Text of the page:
New use: The property at 516 Ladies Mile, pictured when it was bought by City Hall two years ago, will be turned into a community facility and council offices


A former home on Queenstown’s Ladies Mile is set to be repurposed into a community facility and council offices.

Queenstown council’s applied to itself to change the allowed use of the property at 516  Ladies Miles, which it bought for just under $14 million about two years ago.

Bordering 600 metres of the highway, the 15-hectare property was owned by the late Bill Walker, a prominent businessman and engineer, who died in 2014, and his wife Jan.

The five-bedroom, 440 square metre house, 320sqm of vehicle and aircraft garaging — Walker was an avid glider pilot — and an in-ground swimming pool have been sitting idle since Jan moved out in early 2019.

So far the council’s done nothing with the property aside from consent its use for informal recreation and built a small carpark by its Howards Drive boundary.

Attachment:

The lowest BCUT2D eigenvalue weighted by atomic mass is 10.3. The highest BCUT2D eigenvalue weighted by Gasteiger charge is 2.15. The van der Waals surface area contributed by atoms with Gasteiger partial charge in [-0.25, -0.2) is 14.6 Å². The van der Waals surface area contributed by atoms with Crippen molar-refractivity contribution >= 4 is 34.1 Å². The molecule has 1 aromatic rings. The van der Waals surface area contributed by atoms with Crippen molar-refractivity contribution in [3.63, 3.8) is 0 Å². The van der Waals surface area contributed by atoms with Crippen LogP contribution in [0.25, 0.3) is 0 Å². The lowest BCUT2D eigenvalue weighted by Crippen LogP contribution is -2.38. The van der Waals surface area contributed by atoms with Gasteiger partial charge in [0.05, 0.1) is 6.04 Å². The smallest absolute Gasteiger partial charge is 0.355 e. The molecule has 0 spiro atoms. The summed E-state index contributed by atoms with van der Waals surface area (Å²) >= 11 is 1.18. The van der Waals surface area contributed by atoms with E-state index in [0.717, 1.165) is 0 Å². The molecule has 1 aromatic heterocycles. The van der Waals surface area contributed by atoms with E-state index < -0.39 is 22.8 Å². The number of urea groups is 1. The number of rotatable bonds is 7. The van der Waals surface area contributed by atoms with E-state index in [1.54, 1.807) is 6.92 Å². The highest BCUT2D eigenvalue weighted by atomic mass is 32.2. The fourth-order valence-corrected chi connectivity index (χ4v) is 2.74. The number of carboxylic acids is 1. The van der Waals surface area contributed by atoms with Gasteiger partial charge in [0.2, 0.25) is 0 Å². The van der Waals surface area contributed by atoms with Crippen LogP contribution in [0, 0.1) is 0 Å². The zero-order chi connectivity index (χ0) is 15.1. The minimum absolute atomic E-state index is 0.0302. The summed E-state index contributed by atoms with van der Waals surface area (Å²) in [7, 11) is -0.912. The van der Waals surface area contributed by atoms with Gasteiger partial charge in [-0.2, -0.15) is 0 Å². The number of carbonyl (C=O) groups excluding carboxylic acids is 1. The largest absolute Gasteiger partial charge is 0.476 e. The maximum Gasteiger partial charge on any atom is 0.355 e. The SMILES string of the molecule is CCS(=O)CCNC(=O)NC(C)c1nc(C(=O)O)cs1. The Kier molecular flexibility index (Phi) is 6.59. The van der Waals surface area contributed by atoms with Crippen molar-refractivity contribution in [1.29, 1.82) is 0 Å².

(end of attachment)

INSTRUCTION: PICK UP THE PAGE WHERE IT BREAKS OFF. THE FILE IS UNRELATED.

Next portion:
The resource consent application says the house will be used for things like ‘‘Plunket check-ups and group meetings, the toy library, various community meetings, a pop-up library
and temporary offices for government and local government’’.

That’ll benefit residents in Lake Hayes Estate and Shotover Country, who don’t have a community hall, by reducing the need for them to drive to other suburbs for community
events and meetings, it says.

A sealed driveway will be built from Howards Dr to the front of the house, while nine trees will be felled to make way for gravelled access to its rear from the existing driveway off the

The carpark off Howards Dr will be extended from 20 spaces to 57, while overflow parking for another 27 vehicles will be provided next to the existing driveway.

Landscaping around the house will be maintained ‘‘where possible’’, but the pool will be removed and replaced with a playground.

The council’s draft masterplan for Ladies Mile envisages the demolition of the house and garage to make way for a new ‘‘community hub’’ and sports fields.

However, work on the masterplan’s stalled as council pins its hopes on Waka Kotahi coughing up money for measures to address the highway’s chronic morning rush-hour congestion.